Programme fees: £175
This online interactive course is designed for individuals in leadership roles within Jamati and Imamat institutions, educators, professionals and others interested in learning about this theme. The course will provide an understanding on how what has come to be called shari‘a developed and evolved in Muslim history. Taught by specialists from different schools of thought in Islam, the online course will focus on contemporary manifestations and interpretations of shari‘a through an analysis of case studies. It will provide a perspective to show that what is understood as shari‘a is not an exclusive marker of Muslim identity nor an ubiquitous symbol of Islam at the cost of other aspects of the faith. Special emphasis will be placed on Shi‘i approaches to law and, more particularly, on Ismaili approaches to shari‘a under the guidance of a living hereditary Imam. The course will also encourage a discussion on various approaches to ethics and its relationship to shari‘a as Muslims, like others, confront new issues in the present globalised world.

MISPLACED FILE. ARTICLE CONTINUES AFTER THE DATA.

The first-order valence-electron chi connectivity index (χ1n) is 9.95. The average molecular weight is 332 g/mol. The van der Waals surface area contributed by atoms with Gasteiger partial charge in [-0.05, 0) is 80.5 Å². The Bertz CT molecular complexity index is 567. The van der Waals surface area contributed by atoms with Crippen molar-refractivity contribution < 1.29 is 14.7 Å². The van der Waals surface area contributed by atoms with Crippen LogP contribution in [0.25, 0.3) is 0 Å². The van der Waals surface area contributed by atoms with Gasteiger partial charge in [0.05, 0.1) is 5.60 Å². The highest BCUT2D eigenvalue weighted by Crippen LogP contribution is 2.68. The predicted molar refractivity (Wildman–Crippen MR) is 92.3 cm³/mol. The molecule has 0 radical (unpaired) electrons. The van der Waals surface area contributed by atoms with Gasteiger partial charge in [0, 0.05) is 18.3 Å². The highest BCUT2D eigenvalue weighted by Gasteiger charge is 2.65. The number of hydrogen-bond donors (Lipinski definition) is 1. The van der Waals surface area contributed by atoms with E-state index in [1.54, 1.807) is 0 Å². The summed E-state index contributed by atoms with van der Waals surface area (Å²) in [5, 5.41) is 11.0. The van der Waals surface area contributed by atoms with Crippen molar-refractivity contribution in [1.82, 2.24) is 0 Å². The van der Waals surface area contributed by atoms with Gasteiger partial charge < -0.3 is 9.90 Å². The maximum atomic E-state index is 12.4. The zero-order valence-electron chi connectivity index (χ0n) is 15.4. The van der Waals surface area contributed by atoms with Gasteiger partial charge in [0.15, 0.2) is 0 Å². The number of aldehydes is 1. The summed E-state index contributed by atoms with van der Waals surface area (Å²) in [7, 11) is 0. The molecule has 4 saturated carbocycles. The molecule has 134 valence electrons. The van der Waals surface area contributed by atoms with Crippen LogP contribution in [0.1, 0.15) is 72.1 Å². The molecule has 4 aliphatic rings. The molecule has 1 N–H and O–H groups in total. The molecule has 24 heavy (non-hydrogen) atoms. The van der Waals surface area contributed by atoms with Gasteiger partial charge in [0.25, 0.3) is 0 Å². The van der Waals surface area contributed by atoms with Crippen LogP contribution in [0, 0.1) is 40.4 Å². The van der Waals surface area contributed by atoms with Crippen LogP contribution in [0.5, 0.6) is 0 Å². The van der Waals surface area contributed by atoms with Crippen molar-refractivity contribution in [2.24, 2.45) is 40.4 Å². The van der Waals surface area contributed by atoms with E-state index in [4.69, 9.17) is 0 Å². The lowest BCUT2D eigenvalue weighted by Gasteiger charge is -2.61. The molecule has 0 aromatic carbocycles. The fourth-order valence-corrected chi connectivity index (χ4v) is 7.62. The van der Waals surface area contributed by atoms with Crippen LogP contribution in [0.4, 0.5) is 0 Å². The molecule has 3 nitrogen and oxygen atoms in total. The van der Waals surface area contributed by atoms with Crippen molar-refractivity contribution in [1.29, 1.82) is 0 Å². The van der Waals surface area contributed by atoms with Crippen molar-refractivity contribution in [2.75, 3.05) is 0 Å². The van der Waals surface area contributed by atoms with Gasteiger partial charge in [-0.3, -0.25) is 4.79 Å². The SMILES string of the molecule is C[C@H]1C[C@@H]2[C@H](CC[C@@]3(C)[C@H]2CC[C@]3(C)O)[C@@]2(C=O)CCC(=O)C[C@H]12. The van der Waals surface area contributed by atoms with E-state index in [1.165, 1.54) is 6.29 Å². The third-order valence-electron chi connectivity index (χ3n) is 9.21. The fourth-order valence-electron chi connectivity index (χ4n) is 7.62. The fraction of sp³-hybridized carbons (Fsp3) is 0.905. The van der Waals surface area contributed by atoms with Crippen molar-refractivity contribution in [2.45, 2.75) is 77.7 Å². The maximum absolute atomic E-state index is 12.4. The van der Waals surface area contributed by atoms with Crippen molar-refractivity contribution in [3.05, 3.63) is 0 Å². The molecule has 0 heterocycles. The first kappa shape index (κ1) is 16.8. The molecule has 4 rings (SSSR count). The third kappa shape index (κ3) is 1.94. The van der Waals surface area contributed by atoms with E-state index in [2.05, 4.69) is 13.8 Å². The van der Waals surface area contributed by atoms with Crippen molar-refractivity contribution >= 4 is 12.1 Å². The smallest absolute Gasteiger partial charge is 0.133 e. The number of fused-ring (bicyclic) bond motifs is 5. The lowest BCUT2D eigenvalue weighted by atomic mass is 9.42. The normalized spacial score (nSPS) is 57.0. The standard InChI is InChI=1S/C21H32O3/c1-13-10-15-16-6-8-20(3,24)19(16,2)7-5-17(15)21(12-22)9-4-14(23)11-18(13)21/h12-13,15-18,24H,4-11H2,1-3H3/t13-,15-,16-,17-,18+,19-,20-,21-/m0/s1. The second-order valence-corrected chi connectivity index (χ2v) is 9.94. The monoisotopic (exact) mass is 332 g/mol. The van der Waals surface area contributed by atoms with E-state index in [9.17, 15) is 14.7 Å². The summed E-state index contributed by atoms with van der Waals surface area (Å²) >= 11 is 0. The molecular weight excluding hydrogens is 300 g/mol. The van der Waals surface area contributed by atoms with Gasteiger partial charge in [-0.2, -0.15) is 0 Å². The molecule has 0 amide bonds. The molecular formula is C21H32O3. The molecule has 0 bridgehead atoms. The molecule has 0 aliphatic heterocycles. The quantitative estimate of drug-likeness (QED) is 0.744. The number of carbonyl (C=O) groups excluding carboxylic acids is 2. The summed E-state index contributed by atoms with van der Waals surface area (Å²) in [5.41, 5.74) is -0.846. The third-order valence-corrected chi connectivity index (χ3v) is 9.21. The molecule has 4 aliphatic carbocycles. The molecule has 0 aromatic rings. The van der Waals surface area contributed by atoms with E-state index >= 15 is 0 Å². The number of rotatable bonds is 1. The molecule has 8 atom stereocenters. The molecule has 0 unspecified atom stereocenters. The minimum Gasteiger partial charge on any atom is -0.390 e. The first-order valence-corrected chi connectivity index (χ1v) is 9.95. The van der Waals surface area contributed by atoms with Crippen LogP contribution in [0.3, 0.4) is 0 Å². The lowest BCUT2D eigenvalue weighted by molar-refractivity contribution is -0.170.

Mohamed M. Keshavjee is a South African born-lawyer called to the Bar at Gray’s Inn in 1969. He completed his LLM at London University and his PhD at SOAS with a focus on Islamic Law and Alternative Dispute Resolution (ADR). He has practised law in Kenya, Canada and the United Kingdom.
His first book, Islam, Sharia and Alternative Dispute Resolution deals with how Muslims engage with sharia, customary practices and the laws of the United Kingdom. He has spoken on ADR at conferences in Europe, North America and Asia, and has trained family mediators in the EU countries and imams and pastors in mosque and church conflicts in the UK and the USA, respectively.
In 2016, he was awarded the Gandhi, King, Ikeda Peace Award by the Martin Luther King Jr. International Chapel at Morehouse College, Atlanta, Georgia, for his work on peace and human rights education.